Independent Contractors have rights and they should be aware of them before they enter into any engagement. MBO Partners shares some of the rights of independent contractors in its recent blog post including:
Right to Control
As a general rule of thumb, your client cannot control the work you are doing and how you are doing it—they cannot dictate when, where, and how you do your job. These are all fundamental aspects to independent contracting and when a client attempts to control how you choose to do your work, they risk treating you as an employee.
As an independent, you are an expert in your chosen field of work. This means that a client should by and large not provide guidance or training; instead, you should be allowed to complete your work as you see fit.
Right to Work How You Like
As an independent, you are free to work where and when you like. The exception to this may be if a particular project requires you to be on-site with a client. This means you are also generally responsible for providing your own equipment or tools necessary to do your job.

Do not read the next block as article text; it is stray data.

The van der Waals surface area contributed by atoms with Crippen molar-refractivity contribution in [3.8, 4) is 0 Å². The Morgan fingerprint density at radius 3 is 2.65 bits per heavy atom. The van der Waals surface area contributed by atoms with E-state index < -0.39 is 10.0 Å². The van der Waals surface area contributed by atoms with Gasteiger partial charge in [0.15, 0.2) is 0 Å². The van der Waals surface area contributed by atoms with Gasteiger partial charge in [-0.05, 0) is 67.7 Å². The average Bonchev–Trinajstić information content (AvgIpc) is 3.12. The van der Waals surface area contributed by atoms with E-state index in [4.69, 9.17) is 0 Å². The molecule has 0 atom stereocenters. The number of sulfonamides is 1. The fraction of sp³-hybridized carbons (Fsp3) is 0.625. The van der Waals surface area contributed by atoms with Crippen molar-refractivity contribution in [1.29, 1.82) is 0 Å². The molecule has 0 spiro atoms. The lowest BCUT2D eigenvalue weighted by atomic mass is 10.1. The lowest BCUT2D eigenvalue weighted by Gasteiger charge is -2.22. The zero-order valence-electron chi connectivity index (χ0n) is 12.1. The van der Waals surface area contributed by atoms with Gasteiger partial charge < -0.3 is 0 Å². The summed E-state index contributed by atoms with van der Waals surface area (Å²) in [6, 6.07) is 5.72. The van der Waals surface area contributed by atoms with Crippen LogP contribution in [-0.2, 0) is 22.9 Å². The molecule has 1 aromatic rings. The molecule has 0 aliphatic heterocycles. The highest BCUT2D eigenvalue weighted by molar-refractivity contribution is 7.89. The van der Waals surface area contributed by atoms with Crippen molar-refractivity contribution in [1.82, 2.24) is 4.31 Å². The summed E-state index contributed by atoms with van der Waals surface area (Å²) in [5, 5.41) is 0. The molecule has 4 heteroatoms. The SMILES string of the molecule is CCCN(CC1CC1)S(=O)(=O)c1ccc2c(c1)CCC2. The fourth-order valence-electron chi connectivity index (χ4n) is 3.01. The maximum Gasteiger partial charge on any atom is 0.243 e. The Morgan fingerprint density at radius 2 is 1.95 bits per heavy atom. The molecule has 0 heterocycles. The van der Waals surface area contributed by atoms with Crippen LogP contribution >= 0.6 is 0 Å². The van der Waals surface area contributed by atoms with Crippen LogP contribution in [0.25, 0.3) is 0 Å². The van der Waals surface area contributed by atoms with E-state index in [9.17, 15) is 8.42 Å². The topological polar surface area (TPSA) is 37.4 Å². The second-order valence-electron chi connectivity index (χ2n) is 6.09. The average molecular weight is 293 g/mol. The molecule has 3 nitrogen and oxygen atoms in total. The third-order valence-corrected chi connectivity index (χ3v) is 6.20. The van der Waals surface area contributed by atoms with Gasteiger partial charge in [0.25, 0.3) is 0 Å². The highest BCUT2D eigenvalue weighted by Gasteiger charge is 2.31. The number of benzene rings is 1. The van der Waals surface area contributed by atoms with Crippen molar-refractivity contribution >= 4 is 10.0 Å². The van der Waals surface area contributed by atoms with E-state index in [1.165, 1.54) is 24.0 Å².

Keep in mind that the services you are providing are likely ones that your client cannot fulfill with internal employees. They are engaging you to complete work that is not part of their normal business activity. If you find yourself placed on an internal team or completing the exact same job as a W-2 employee, this can be a misclassification red flag as your client is treating you like an employee.
Right to a Contract
A contract is an essential legal component of establishing a consultant-client relationship and you should always make sure a signed contract is in place before starting work. A contract should clearly define the relationship between you and your client, stating that you are an independent contractor. At minimum, a contract should also include: a description of the project that you will be working on, a specified time period for completion, payment and billing terms, and termination conditions.
Read the full story at What Are Your Rights As an Independent Contractor?